Better together: a novel bimetallic catalyst for the efficient processing of biomass


Wenhao Luo, Meenakshisundaram Sankar, Pieter Bruinincx and Bert Weckhuysen from the Debye Institute for Nanomaterials Science in Utrecht, together with Andrew Beale (UCL, UK) and Qian He & Christopher J. Kiely (Lehigh University, Pennsylvania, USA) have developed a successful catalyst for a crucial intermediate stage in the transformation of lignocellulose-based biomass into renewable fuels and chemicals. Extended X-ray Absorption Fine Structure (EXAFS) measurements performed at the ESRF on BM26A and BM23 played a crucial role in determining the nature and location of the catalytically active sites.

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The modern world is built on crude oil, important both as fuel and as raw material for plastics. However we all know that the use of crude oil is unsustainable, because of its impact in global warming and its finite quantity. Consequently significant effort is being made to find ways to convert renewable resources such as agricultural or forestry waste (biomass) into useable oil. It has so far proved difficult to make the chemistry of the process fast and efficient.  The work reported today represents an important advance.


The key is a newly developed catalyst which results in a greater yield of valuable chemical building blocks from biomass and also in fewer by-products and therefore less waste. A patent has been applied for. The results are reported in Nature Communications (doi:10.1038/ncomms7540).


The EXAFS measurements played a crucial role in determining the key to high catalyst efficiency.


By 2050, some three-quarters of the world’s population will be living in cities. The growing number of cities with over a million inhabitants is demanding closed carbon loops (renewable energy) for a sustainable environment. Chemical building blocks derived from biomass (such as straw, foliage and wood) can form a significant contribution to the increasing demand for “green” materials and fuels. During the processing of biomass, a select number of chemical building blocks form that serve as the basis for the production of a wide range of renewable chemicals such as plastics, fuels and solvents. To obtain these intermediate products in high yield and to ensure their proper conversion, catalysts are crucial.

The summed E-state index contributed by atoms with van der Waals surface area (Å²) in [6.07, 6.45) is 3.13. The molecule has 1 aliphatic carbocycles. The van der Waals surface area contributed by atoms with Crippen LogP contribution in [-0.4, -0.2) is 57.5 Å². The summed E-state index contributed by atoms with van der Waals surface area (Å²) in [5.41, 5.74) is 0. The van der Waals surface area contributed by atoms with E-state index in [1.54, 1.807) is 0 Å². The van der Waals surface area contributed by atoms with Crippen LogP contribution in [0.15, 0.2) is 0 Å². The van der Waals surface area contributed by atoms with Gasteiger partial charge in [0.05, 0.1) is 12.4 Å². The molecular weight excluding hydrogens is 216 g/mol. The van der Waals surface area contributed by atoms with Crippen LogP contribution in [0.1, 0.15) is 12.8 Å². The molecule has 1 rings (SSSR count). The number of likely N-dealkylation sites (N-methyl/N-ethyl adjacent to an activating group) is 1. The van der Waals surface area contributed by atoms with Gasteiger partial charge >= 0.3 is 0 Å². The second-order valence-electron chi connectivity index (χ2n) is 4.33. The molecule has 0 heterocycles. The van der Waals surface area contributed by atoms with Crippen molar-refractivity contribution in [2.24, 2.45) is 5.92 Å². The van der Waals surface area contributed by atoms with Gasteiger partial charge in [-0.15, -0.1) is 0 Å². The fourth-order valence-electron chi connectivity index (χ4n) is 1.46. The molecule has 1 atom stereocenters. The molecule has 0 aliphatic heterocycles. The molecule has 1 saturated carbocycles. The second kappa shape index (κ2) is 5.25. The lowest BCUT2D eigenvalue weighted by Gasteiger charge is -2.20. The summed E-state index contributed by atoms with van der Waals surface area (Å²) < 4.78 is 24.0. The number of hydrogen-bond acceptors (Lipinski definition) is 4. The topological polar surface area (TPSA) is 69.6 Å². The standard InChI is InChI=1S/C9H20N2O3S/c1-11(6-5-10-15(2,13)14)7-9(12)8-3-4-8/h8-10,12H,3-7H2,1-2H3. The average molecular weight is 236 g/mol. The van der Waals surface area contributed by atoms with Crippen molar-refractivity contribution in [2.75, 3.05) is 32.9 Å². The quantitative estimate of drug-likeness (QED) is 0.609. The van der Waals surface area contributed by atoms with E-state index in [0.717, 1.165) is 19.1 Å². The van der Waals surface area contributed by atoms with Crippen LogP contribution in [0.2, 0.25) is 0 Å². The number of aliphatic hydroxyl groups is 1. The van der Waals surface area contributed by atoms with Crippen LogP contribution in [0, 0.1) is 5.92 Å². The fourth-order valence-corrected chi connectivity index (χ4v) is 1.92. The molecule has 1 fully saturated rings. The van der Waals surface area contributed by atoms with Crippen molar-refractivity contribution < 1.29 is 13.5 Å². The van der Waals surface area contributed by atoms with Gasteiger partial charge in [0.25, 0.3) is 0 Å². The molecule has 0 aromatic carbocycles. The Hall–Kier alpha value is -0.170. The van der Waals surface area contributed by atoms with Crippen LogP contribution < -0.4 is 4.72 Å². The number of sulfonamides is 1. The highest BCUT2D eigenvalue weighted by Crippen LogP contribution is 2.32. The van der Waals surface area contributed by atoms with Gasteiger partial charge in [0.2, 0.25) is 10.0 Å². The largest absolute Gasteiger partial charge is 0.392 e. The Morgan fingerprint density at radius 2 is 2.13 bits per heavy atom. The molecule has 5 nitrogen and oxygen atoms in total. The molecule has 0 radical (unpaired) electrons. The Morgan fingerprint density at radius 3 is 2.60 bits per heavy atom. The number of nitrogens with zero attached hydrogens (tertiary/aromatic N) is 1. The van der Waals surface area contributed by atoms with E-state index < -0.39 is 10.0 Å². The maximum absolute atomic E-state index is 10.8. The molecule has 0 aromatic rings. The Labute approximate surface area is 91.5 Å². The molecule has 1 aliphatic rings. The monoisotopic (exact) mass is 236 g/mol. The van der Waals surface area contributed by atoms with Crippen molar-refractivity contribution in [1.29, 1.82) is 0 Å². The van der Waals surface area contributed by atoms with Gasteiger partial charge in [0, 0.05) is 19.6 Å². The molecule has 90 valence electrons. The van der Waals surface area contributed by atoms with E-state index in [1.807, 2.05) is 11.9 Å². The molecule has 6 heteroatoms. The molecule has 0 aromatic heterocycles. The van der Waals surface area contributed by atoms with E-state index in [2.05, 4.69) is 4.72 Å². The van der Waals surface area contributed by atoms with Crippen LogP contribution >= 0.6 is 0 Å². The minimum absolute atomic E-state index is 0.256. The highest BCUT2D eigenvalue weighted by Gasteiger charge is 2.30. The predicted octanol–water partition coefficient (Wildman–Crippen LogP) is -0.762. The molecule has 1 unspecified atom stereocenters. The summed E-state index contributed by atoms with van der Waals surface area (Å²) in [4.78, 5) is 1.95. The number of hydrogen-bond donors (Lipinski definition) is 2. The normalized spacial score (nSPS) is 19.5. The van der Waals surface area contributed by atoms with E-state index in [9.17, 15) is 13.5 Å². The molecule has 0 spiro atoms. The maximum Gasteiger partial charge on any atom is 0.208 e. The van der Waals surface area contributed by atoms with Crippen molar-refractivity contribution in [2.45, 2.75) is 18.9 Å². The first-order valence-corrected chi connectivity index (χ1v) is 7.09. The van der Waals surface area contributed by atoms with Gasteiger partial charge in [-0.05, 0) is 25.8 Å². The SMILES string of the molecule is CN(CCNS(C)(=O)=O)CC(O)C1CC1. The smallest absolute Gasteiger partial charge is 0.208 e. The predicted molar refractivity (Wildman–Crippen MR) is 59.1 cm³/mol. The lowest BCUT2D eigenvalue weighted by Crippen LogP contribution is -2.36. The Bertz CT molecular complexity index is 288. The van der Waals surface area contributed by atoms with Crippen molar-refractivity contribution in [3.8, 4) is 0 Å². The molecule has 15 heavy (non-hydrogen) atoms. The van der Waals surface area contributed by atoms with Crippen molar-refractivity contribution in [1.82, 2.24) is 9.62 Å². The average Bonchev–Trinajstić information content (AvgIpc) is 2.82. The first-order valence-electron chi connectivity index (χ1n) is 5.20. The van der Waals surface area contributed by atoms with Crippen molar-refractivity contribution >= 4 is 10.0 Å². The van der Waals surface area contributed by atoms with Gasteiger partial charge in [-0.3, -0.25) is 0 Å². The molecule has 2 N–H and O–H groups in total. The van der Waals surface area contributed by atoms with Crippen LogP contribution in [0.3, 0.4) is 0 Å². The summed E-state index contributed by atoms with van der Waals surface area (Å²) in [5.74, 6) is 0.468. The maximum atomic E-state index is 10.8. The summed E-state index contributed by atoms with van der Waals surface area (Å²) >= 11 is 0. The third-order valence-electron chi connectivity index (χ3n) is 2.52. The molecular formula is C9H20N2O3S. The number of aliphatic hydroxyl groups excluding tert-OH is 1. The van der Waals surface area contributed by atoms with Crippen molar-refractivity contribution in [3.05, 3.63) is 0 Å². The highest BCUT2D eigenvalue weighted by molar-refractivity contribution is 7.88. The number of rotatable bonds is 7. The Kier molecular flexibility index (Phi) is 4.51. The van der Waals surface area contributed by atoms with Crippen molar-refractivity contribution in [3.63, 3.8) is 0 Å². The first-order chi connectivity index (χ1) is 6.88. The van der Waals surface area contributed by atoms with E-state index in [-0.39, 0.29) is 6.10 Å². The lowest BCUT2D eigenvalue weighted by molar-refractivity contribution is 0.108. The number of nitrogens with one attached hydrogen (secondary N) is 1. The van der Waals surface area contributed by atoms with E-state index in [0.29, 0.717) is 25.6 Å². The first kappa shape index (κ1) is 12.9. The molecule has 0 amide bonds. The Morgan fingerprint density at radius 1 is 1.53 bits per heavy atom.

Levulinic acid is one of the most important intermediary products of the processing of cellulose, a component of plant material. By means of catalytic conversion, this product is transformed into a different “green” building block γ-valerolactone. The new and reusable catalyst enables a much quicker and more efficient process of converting biomass-derived levulinic acid into γ-valerolactone – and it also produces less waste.


The catalysts used are often metals such as gold, palladium and ruthenium supported on titanium dioxide. These researchers tested combinations of metals which are known to alloy easily. Alloying enables the structure/electronic properties of the metallic nanoparticles to be tuned to optimise the catalytic activity. They found that one of the alloys, Ru-Pd (ruthenium-palladium), controls the desired conversion both very quickly and very specifically. Data from DUBBLE helped explain why.


Optimal performance is controlled by the nanoparticle size and the metal distribution within it. This structural information was determined by combining Fourier-Transform Infra-Red (FTIR), X-ray Photoelectron Spectroscopy (XPS), Scanning Transmission Electron Microscopy (STEM) and EXAFS data, but it was the application of EXAFS in particular, recorded at both BM26A and BM23 at the ESRF and at both edges in the bimetallic samples, that allowed a detailed structural model of the active catalyst to be obtained. The researchers were able to conclude that the active nanoparticles are some 1.5 nm in size and form random alloys. Crucially they were able to determine that the key to super-efficiency in Ru-Pd is a high degree of Ru dispersion in the Pd matrix.[2]




More information



Pieter Bruijnincx (+31 (0)6 2273 6354; email: and Bert Weckhuysen (+31 (0)30 253 4328; email:



[1] M. Sankar, N. Dimitratos, P. J. Miedziak, P. P. Wells, C. J. Kiely, G. Hutchings, Chem. Soc. Rev. 41, 8099 (2012).

[2] W. Luo, M. Sankar, A. M. Beale, Q. He, C. J. Kiely, P. C. A. Bruijnincx, B. M. Weckhuysen, Nature Commun. 6, 6540 (2015).


Principal publication and authors

Wenhao Luo (a), Meenakshisundaram Sankar (a), Andrew M. Beale (a,b,c), Qian He (d), Christopher J. Kiely (d), Pieter C. A. Bruijnincx (a), Bert M. Weckhuysen (a), High Performing and Stable Supported Nano-Alloys for the Catalytic Hydrogenation of Levulinic Acid to γ-Valerolactone, Nature Communications, 6: 6540 DOI: 10.1038/ncomms7540 (2015).


  1. Inorganic Chemistry and Catalysis, Debye Institute for Nanomaterials Science, Utrecht University, Universiteitsweg 99, 3584 CG Utrecht, The Netherlands.
  2. UK Catalysis Hub, Research Complex at Harwell, Rutherford Appleton Laboratory, Oxfordshire OX11 0QX, UK.
  3. Department of Chemistry, University College London, 20 Gordon Street, London WC1H 0AJ, UK.
  4. Department of Materials Science and Engineering, Lehigh University, 5 East Packer Avenue, Bethlehem, Pennsylvania 18015, USA


Patent reference


Wenhao Luo, Meenakshisundaram Sankar, Pieter C. A. Bruijnincx, Bert M. Weckhuysen, Supported Monometallic and Bimetallic catalysts for the Hydrogenation of Levulinic Acid, Patent application PCT/NL2014/050569


Top image: the platform molecule ​levulinic acid (which can be produced easily from the carbohydrate fraction in lignocellulosic biomass) is converted into the useful chemical ​γ-valerolactone using a bimetallic nanoparticulate catalyst